Seydlitz: I need to mull that one over a bit. Let me go get my kiddos from daycare and get back to you on that one.

  14. Seydlitz,

    So, Pfaff wants the President to essentially appoint himself as a dictator in this matter? Or is it all merely rhetoric? I'm guessing rhetoric because on one hand he states that BP will be placed under public authority and supervision yet the other hand he states the government explicitly will bear no negative responsibility for that authority and supervision. I guess if I were President that would be pretty nice deal for me.


    I've read some articles that talk about nationalization as a kind of unrealistic fantasy, but I've seen nothing which would suggest that's something the President has the authority to do absent Congressional action. I'd be interested in reading anything you might have that would suggest otherwise.

    Secondly, I question whether nationalization would do any good. The government is already supervising BP's decisions, examining and approving them with it's own experts, etc. There's no indication (that I've seen) that the Administration believes BP isn't doing everything it can to plug the hole. Sealing the hole is ultimately a technical problem, not one of resources or will.

    Also, BP is digging two relief wells and the first began over a month ago - 12 days after the blowout. So I'm not sure where you're hearing they haven't begun relief wells.

    Finally, I'm not against government action on this, but I just don't think there is much government can do beyond the supervision its already exercising. It seems to me the time for government action was before the blowout occurred and obviously there were a lot of failures in that regard including the perennial problem of regulatory capture.

  15. Maddow last night from NOLA and also tonight. In case you missed it.


  16. Andy: 1. Obama has implicit authority through laws and regulations dealing with offshore drilling, especially the Oil Pollution Act of 1990. All of us who worked offshore (beyond the 3-mile limit of state law) were also subject to federal jurisdiction under federal maritime law, international agreement, and the UNCLOS.

    2. Nationalization means that the federal adminstrators decide how to spend BP's money and tell BP to do it. "Supervision" means that BP decides how to spend BP's money and the feds simply have a review function. If that does not sound like a functional difference to you we can't discuss this any further.

    3. "BP did start work on two relief wells as the government requested, but the second has been shut down to cannabalize parts from it for the primary well kill effort." (see here:

    Most importantly, BP and its contractors have shown themselves to be less interested in solving problems than covering their ass and saving money. This isn't a bug; it's a feature of private commerce. But the time for diddling with the niceties of private commerce is past.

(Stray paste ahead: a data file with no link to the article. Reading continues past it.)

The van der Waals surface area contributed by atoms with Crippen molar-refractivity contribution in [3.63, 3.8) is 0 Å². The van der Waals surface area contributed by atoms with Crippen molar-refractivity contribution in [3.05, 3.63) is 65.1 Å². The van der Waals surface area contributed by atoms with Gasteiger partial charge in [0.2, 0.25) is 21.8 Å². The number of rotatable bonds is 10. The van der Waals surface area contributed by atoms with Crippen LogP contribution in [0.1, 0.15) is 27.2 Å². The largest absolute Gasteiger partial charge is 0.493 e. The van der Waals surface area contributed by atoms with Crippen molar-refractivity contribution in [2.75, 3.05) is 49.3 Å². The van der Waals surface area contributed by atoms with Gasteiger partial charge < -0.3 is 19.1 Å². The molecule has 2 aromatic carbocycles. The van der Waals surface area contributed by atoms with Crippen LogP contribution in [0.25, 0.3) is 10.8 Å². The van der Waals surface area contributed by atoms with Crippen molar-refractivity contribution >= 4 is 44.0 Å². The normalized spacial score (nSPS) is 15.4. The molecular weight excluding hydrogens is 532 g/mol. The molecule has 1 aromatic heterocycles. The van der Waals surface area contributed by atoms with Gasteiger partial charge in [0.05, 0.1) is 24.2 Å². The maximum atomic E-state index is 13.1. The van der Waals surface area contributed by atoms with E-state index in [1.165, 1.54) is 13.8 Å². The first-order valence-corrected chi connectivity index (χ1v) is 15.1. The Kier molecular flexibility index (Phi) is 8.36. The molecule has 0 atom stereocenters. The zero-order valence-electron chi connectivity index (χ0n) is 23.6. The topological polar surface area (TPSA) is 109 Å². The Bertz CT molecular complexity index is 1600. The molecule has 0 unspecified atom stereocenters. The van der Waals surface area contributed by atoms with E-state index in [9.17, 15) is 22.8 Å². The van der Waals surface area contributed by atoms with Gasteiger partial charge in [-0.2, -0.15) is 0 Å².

Nationalization now.

  17. Oh, and let me note that two relief wells is a bare minimum; a blowout off Australia required five attempts to hit the original borehole, and the whole business was something of a clusterfuck:


    Nationalize. Now.

  18. Andy-

    I think Pfaff's point is that the president has to decide exactly who he serves . . . and how does doing what is allowed under law make him "a dictator"?

  19. Chief,

    The portion of the 1990 OPA act that Robert Reich and many bloggers are citing is this:

    (A) If a discharge, or a substantial threat of a discharge, of oil or a hazardous substance from a vessel, offshore facility, or onshore facility is of such a size or character as to be a substantial threat to the public health or welfare of the United States (including but not limited to fish, shellfish, wildlife, other natural resources, and the public and private beaches and shorelines of the United States), the President shall direct all Federal, State, and private actions to remove the discharge or to mitigate or prevent the threat of the discharge.

    Emphasis added. Those who point to this passage seem to interpret "direct" as a clear and explicit authority to nationalize, but there are several serious problems with that interpretation, most particularly the 5th amendment. The authority to direct BP's actions is substantially different than the authority to nationalize BP's assets. The administration is claiming that it is exercising that directional authority in its supervision of BP. The problem is that the government experts and the guy in charge (ADM Allen) don't have any better ideas than what BP has come up with.